Development of a measure (ICECAP-Close Person Measure) through qualitative methods to capture the benefits of end-of-life care to those close to the dying for use in economic evaluation

Alastair Canaway, Hareth Al-Janabi, Philip Kinghorn, Cara Bailey, Joanna Coast

Research output: Contribution to journalArticlepeer-review

17 Citations (Scopus)
309 Downloads (Pure)

Abstract

Background: End-of-life care affects both the patient and those close to them. Typically, those close to the patient are not considered within economic evaluation, which may lead to the omission of important benefits resulting from end-of-life care.
Aim: To develop an outcome measure suitable for use in economic evaluation that captures the benefits of end-of-life care to those close to the dying.
Design: To develop the descriptive system for the outcome measure, in-depth qualitative interviews were conducted with the participants and constant comparative analysis methods were used to develop a descriptive system for the measure.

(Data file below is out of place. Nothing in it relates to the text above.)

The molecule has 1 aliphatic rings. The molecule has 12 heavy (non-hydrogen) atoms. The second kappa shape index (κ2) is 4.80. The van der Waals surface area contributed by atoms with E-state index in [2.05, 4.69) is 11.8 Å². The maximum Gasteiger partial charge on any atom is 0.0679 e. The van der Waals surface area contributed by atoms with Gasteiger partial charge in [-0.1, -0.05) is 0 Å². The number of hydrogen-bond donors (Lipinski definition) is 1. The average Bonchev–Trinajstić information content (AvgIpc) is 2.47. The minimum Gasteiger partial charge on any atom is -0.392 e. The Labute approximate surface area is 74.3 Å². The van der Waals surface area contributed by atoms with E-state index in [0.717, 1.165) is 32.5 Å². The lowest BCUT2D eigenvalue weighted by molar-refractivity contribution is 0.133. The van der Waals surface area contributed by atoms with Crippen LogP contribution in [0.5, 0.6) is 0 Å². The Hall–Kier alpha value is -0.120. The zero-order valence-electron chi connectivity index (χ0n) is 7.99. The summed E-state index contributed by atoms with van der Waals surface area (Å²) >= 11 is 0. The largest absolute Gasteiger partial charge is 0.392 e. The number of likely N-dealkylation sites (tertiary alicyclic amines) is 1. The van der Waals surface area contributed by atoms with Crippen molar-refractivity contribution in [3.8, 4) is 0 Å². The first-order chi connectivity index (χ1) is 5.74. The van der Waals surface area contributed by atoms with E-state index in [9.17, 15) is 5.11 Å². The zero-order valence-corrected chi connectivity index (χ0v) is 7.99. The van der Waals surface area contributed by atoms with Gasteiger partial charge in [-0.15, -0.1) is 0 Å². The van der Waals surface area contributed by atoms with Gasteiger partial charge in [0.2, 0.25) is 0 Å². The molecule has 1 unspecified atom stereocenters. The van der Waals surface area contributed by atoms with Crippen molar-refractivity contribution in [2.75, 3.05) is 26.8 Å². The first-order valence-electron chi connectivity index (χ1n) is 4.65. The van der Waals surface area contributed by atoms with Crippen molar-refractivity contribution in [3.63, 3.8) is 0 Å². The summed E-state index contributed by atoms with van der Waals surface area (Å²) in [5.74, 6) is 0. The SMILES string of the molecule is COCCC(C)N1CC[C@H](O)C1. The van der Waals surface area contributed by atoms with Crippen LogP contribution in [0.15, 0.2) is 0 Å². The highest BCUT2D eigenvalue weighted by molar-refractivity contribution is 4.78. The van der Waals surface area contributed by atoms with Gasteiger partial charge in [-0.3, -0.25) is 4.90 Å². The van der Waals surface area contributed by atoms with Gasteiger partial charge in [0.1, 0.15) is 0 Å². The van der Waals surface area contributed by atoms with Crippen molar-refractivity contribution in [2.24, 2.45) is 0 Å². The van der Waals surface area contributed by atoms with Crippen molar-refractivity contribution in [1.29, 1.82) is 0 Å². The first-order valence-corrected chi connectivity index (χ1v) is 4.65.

Participants: Twenty-seven individuals bereaved within the last 2 years or with a close-person currently receiving end-of-life care were purposively recruited into the study. Participants were recruited through newsletters, adverts, snowball sampling and a local hospice.
Results: Twenty-seven individuals were recruited. A measure of capability with six attributes, each with five levels, was developed based on themes arising from the analysis. Attributes comprise the following: good communication with services, privacy and space to be with the loved one, emotional support, practical support, being able to prepare and cope and being free from emotional distress related to the condition of the decedent.
Conclusion: This measure is designed to capture the benefits of end-of-life care to close-persons for use in economic evaluation. Further research should value the measure and develop methods for incorporating outcomes for close-persons into economic evaluation.
Original languageEnglish
Pages (from-to)53-62
JournalPalliative Medicine
Volume31
Issue number1
Early online date3 Jun 2016
DOIs
Publication statusPublished - 2017

Keywords

  • Bereavement
  • Capability Approach
  • Palliative Care
  • Economic Evaluation
  • Outcome Assessment

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